Housewife Li Bo once used to run the projector for Chinese soldiers, screening Hindi films they loved watching at their military base.
“Oh, I know a lot about India,” the tall 53-year-old says, beaming as she talks through an interpreter at her home in the history-rich, narrow-laned Nanchizi neighbourhood in the centre of downtown Beijing.
“I have a very good impression of India. I think Chinese people are very friendly towards India,” she said, as a furry spaniel sauntered aimlessly around her feet. Children giggled. “I know it’s true of all my friends and family also.”
The usual suspect comes up within a minute.
“I love Indian films — and all the dancing,” she said, twirling her waist and moving her arms in her make-believe Bollywood moment.
“I still buy CDs of Indian films if I can,” Li added. “I think I like Indian films the most among all the films I see — Korean, English, everything.”
Li’s son, a photographer, works in Australia and just got a permanent residency. She aims to travel there frequently now. Her son’s best friend, an Australian bachelor — is crazy about only one thing: he (seriously) wants to marry an Indian woman.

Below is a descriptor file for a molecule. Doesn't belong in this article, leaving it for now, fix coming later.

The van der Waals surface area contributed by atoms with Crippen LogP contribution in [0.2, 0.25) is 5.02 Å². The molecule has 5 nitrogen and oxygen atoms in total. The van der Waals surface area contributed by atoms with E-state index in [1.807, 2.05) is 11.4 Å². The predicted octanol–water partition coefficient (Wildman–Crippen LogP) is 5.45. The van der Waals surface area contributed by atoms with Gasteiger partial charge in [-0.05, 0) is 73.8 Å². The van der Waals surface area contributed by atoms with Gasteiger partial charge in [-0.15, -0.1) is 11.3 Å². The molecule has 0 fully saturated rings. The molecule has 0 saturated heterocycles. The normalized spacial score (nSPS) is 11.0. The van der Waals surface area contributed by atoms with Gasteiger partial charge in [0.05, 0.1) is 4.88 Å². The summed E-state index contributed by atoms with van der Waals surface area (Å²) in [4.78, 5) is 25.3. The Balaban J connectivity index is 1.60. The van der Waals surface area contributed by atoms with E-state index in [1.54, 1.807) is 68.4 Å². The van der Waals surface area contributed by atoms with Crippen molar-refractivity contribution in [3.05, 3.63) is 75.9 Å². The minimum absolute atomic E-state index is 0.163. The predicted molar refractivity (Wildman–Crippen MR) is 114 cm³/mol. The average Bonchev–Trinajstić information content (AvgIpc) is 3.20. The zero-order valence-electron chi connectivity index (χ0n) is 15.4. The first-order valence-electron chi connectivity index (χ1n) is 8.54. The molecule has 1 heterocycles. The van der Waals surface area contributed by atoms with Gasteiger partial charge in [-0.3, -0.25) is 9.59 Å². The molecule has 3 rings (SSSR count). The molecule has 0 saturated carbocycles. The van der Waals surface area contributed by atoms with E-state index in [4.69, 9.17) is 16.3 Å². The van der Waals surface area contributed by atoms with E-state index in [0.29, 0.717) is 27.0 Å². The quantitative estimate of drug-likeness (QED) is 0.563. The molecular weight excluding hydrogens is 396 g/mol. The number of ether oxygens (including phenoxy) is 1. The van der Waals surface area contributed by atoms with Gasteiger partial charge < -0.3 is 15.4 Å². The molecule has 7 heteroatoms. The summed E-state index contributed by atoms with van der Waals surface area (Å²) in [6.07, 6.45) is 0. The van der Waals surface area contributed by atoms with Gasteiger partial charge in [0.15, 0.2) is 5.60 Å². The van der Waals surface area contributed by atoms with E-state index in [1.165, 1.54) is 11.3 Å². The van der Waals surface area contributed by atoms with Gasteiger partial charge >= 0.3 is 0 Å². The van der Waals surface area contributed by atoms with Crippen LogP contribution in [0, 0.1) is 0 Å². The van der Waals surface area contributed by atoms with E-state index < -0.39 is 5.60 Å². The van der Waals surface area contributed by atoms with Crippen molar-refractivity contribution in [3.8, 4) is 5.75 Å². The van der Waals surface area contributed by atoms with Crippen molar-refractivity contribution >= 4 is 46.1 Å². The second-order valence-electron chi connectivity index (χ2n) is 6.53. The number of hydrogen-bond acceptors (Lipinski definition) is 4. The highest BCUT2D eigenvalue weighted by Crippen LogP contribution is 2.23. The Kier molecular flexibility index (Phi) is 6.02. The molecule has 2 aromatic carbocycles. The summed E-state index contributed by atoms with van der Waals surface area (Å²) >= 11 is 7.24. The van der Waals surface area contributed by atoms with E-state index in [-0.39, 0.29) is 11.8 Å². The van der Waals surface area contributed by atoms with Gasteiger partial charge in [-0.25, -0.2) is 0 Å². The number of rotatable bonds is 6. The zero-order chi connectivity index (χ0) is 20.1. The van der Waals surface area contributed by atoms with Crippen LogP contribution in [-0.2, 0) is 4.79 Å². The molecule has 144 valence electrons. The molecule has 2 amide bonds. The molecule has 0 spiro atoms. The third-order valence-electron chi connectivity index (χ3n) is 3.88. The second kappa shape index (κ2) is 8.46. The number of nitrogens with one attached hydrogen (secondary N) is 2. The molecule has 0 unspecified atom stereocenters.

Li knows of an imaginary India she has seen through Bollywood — a country where every woman has big eyes and wears lovely make-up, and where men are so jolly they dance every day on the streets.
“I know nothing about the Indian IT industry,” she said, to the disappointment of the interpreter. “But I think India’s medicine system is very developed.”
How do you know that, have you tried any Indian medicine, the reporter asked. “No, I have seen it in the Indian movies,” Li retorted with authority.